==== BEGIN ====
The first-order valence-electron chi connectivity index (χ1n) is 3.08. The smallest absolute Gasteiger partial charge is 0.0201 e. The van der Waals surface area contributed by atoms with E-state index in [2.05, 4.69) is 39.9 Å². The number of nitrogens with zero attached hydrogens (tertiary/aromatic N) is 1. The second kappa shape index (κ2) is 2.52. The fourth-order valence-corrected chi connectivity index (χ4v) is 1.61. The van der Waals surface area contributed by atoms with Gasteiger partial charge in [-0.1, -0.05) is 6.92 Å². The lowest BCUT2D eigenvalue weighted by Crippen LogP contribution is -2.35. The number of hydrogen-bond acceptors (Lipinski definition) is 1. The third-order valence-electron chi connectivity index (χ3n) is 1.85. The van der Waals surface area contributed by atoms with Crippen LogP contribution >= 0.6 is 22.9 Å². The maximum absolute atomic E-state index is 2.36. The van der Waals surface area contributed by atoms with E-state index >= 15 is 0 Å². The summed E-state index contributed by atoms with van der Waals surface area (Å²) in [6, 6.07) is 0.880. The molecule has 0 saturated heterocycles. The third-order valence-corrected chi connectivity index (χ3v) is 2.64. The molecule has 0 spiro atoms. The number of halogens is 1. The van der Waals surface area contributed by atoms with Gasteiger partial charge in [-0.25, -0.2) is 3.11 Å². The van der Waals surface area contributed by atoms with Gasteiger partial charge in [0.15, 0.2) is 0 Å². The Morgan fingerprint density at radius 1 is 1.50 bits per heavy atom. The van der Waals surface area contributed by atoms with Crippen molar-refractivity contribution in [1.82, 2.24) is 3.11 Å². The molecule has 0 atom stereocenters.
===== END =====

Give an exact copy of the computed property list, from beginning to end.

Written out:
The first-order valence-electron chi connectivity index (χ1n) is 3.08. The smallest absolute Gasteiger partial charge is 0.0201 e. The van der Waals surface area contributed by atoms with E-state index in [2.05, 4.69) is 39.9 Å². The number of nitrogens with zero attached hydrogens (tertiary/aromatic N) is 1. The second kappa shape index (κ2) is 2.52. The fourth-order valence-corrected chi connectivity index (χ4v) is 1.61. The van der Waals surface area contributed by atoms with Gasteiger partial charge in [-0.1, -0.05) is 6.92 Å². The lowest BCUT2D eigenvalue weighted by Crippen LogP contribution is -2.35. The number of hydrogen-bond acceptors (Lipinski definition) is 1. The third-order valence-electron chi connectivity index (χ3n) is 1.85. The van der Waals surface area contributed by atoms with Crippen LogP contribution >= 0.6 is 22.9 Å². The maximum absolute atomic E-state index is 2.36. The van der Waals surface area contributed by atoms with E-state index >= 15 is 0 Å². The summed E-state index contributed by atoms with van der Waals surface area (Å²) in [6, 6.07) is 0.880. The molecule has 0 saturated heterocycles. The third-order valence-corrected chi connectivity index (χ3v) is 2.64. The molecule has 0 spiro atoms. The number of halogens is 1. The van der Waals surface area contributed by atoms with Gasteiger partial charge in [-0.25, -0.2) is 3.11 Å². The van der Waals surface area contributed by atoms with Gasteiger partial charge in [0.15, 0.2) is 0 Å². The Morgan fingerprint density at radius 1 is 1.50 bits per heavy atom. The van der Waals surface area contributed by atoms with Crippen molar-refractivity contribution in [1.82, 2.24) is 3.11 Å². The molecule has 0 atom stereocenters.